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A traumatised police officer’s seven-year ordeal at the hands of her insurer, MetLife, is over after the NSW Court of Appeal today dismissed the insurance giant’s appeal.

Policewoman Bernadette Hellessey was awarded compensation last September after it was revealed MetLife employed tactics such as surveillance and allegedly setting up fake Facebook accounts to monitor her online activity, and ignored reports from her treating psychiatrist in order to deny her claim.

Justice Robb at the time said MetLife’s lack of consideration of her psychiatric condition was “a serious cause for concern”.

However MetLife dug in, serving her lawyers at Slater and Gordon with an appeal on the Friday before Christmas last year.

Today, Justice Meagher dismissed that appeal in a judgement that also requires the insurer to pay costs. Ms Hellessey has been unable to work since 2010 after she was diagnosed with Post Traumatic Stress Disorder and depression.

During her service, Ms Hellessey encountered dead infants, gruesome car crash victims, violent crime scenes and also experienced the death of her highway patrol partner who was killed by a drunk and unlicensed driver.

But the most traumatic and noticeable incident occurred at the hands of a coworker who came up behind her when she was at her desk and removed her service weapon from its holster.

In her affidavit she described how she cowered and covered herself as he gradually emptied the magazine by throwing bullets at her.

“I thought I was going to die – I was terrified,” Bernadette said in her statement.

“I was fearful the gun was going to be discharged,” she said.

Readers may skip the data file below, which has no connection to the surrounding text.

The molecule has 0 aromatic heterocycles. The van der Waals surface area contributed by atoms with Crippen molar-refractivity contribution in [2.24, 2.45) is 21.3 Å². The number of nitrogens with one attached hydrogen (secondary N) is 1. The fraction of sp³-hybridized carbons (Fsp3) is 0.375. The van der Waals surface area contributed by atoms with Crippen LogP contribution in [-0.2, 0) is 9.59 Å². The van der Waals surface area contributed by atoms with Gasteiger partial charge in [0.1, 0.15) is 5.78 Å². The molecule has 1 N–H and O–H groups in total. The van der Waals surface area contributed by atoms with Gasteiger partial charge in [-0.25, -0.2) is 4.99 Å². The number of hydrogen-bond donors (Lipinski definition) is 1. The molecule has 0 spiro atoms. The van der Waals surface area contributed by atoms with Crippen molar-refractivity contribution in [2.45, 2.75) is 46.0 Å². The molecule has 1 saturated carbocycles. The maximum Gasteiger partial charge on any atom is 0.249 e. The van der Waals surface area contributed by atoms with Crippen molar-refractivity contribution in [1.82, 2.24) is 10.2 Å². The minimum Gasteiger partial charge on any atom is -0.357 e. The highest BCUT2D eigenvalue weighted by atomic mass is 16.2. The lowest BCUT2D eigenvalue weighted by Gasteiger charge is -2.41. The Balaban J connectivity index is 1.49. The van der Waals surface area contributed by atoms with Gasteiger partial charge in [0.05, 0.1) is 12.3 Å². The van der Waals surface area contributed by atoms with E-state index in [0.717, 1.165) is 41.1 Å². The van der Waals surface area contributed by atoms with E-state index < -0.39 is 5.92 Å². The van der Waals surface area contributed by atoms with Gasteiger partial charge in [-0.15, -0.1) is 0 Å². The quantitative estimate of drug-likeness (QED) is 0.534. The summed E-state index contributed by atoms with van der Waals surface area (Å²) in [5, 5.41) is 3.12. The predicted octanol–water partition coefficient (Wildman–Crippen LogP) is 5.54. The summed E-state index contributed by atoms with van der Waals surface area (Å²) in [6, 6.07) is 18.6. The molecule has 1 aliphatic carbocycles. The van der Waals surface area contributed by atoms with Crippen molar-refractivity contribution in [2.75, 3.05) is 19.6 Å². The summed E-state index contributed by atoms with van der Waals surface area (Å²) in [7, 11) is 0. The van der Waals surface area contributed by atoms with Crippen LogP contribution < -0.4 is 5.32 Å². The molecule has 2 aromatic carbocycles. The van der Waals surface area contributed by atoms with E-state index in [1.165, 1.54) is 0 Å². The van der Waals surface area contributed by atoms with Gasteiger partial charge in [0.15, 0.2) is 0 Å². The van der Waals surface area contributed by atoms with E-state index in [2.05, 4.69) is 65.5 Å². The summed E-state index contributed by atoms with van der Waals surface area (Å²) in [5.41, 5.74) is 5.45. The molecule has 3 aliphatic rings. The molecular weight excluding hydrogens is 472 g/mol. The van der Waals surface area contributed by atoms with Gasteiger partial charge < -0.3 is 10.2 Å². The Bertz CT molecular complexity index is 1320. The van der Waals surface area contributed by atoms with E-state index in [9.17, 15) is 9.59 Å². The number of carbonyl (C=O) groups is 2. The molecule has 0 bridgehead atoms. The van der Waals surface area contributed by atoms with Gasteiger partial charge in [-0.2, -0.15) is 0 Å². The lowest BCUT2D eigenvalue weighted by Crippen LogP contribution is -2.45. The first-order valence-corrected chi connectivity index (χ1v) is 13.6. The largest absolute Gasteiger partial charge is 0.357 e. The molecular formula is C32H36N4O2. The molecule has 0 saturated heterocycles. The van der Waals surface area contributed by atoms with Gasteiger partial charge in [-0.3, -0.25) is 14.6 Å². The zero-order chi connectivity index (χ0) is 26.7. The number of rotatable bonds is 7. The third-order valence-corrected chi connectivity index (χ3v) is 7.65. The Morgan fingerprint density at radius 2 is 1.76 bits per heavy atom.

“He then stripped the pistol and put all the parts in a pile on the floor. After he left the room, I sat there with my head in my hands thinking what just happened.”

Slater and Gordon Senior Lawyer Sarah Snowden said Ms Hellessey’s trauma was further compounded by her seven-year battle with the insurer.

“Their behaviour, frankly, has been reprehensible and has put Bernadette through hell,” Ms Snowden said.

“Unfortunately it is consistent with behaviour we see time and again from insurers.

“Total and permanent disability claims are already complex but insurers treat psychiatric claims differently to physical injury claims.

“There is a level of stigma and suspicion of claimants with psychiatric injuries and the impact of a psychiatric injury on someone’s ability to return to work should not be discounted because the insurer determines that they ‘look fine’ or try to participate at some menial level in social activity.”

Ms Snowden said she was ‘over the moon’ for her client and relieved that Ms Hellessey can put this ordeal behind her.

“I really hope that today’s decision can bring Bernadette some relief and she can enjoy Christmas with her family knowing that this part of her ordeal is over.”

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